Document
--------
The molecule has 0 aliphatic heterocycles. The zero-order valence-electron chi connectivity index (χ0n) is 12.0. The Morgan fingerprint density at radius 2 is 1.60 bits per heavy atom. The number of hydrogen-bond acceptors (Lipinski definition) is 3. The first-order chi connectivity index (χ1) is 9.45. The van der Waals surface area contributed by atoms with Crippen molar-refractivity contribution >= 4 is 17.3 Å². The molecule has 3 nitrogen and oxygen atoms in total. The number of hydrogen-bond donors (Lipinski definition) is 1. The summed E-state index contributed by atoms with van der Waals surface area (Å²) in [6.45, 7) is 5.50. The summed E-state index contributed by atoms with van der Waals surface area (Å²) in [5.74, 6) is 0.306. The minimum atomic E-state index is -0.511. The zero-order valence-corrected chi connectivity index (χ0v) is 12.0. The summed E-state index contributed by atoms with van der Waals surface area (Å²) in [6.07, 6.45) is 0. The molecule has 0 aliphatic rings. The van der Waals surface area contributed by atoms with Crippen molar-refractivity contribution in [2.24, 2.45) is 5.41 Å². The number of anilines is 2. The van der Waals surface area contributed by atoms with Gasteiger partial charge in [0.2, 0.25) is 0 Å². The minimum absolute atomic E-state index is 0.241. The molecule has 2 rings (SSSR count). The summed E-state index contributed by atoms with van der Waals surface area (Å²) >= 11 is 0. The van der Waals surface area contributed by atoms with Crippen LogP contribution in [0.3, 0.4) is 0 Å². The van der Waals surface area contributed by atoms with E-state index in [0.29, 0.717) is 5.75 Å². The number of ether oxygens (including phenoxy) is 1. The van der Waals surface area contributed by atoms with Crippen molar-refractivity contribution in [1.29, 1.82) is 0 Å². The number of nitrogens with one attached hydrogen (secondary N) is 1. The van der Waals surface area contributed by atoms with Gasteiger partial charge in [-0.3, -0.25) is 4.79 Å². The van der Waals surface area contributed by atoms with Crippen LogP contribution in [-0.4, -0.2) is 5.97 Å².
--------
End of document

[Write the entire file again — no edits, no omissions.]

The molecule has 0 aliphatic heterocycles. The zero-order valence-electron chi connectivity index (χ0n) is 12.0. The Morgan fingerprint density at radius 2 is 1.60 bits per heavy atom. The number of hydrogen-bond acceptors (Lipinski definition) is 3. The first-order chi connectivity index (χ1) is 9.45. The van der Waals surface area contributed by atoms with Crippen molar-refractivity contribution >= 4 is 17.3 Å². The molecule has 3 nitrogen and oxygen atoms in total. The number of hydrogen-bond donors (Lipinski definition) is 1. The summed E-state index contributed by atoms with van der Waals surface area (Å²) in [6.45, 7) is 5.50. The summed E-state index contributed by atoms with van der Waals surface area (Å²) in [5.74, 6) is 0.306. The minimum atomic E-state index is -0.511. The zero-order valence-corrected chi connectivity index (χ0v) is 12.0. The summed E-state index contributed by atoms with van der Waals surface area (Å²) in [6.07, 6.45) is 0. The molecule has 0 aliphatic rings. The van der Waals surface area contributed by atoms with Crippen molar-refractivity contribution in [2.24, 2.45) is 5.41 Å². The number of anilines is 2. The van der Waals surface area contributed by atoms with Gasteiger partial charge in [0.2, 0.25) is 0 Å². The minimum absolute atomic E-state index is 0.241. The molecule has 2 rings (SSSR count). The summed E-state index contributed by atoms with van der Waals surface area (Å²) >= 11 is 0. The van der Waals surface area contributed by atoms with Crippen LogP contribution in [0.3, 0.4) is 0 Å². The van der Waals surface area contributed by atoms with E-state index in [0.29, 0.717) is 5.75 Å². The number of ether oxygens (including phenoxy) is 1. The van der Waals surface area contributed by atoms with Crippen molar-refractivity contribution in [1.29, 1.82) is 0 Å². The number of nitrogens with one attached hydrogen (secondary N) is 1. The van der Waals surface area contributed by atoms with Gasteiger partial charge in [-0.3, -0.25) is 4.79 Å². The van der Waals surface area contributed by atoms with Crippen LogP contribution in [-0.4, -0.2) is 5.97 Å².